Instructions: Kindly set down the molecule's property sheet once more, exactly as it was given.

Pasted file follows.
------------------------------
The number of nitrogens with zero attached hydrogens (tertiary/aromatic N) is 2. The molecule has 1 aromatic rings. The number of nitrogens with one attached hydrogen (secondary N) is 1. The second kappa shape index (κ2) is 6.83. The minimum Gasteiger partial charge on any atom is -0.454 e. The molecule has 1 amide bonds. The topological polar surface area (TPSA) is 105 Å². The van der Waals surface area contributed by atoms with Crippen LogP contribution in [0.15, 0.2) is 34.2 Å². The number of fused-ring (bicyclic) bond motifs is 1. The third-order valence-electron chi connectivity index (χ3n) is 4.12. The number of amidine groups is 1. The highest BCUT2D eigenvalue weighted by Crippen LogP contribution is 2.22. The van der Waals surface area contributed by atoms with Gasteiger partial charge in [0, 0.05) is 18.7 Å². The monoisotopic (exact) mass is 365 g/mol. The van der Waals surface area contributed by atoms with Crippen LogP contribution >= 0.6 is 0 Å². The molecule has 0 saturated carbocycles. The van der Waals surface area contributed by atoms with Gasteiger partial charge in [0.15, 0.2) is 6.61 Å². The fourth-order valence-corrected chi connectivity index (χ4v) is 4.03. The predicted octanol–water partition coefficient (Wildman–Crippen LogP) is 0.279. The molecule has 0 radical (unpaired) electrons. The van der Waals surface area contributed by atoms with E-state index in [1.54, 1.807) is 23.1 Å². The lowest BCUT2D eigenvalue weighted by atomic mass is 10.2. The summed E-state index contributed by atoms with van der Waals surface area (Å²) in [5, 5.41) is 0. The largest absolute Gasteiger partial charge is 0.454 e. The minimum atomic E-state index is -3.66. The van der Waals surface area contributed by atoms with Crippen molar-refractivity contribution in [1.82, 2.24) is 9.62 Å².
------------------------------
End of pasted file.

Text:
The number of nitrogens with zero attached hydrogens (tertiary/aromatic N) is 2. The molecule has 1 aromatic rings. The number of nitrogens with one attached hydrogen (secondary N) is 1. The second kappa shape index (κ2) is 6.83. The minimum Gasteiger partial charge on any atom is -0.454 e. The molecule has 1 amide bonds. The topological polar surface area (TPSA) is 105 Å². The van der Waals surface area contributed by atoms with Crippen LogP contribution in [0.15, 0.2) is 34.2 Å². The number of fused-ring (bicyclic) bond motifs is 1. The third-order valence-electron chi connectivity index (χ3n) is 4.12. The number of amidine groups is 1. The highest BCUT2D eigenvalue weighted by Crippen LogP contribution is 2.22. The van der Waals surface area contributed by atoms with Gasteiger partial charge in [0, 0.05) is 18.7 Å². The monoisotopic (exact) mass is 365 g/mol. The van der Waals surface area contributed by atoms with Crippen LogP contribution >= 0.6 is 0 Å². The molecule has 0 saturated carbocycles. The van der Waals surface area contributed by atoms with Gasteiger partial charge in [0.15, 0.2) is 6.61 Å². The fourth-order valence-corrected chi connectivity index (χ4v) is 4.03. The predicted octanol–water partition coefficient (Wildman–Crippen LogP) is 0.279. The molecule has 0 radical (unpaired) electrons. The van der Waals surface area contributed by atoms with E-state index in [1.54, 1.807) is 23.1 Å². The lowest BCUT2D eigenvalue weighted by atomic mass is 10.2. The summed E-state index contributed by atoms with van der Waals surface area (Å²) in [5, 5.41) is 0. The largest absolute Gasteiger partial charge is 0.454 e. The minimum atomic E-state index is -3.66. The van der Waals surface area contributed by atoms with Crippen molar-refractivity contribution in [1.82, 2.24) is 9.62 Å².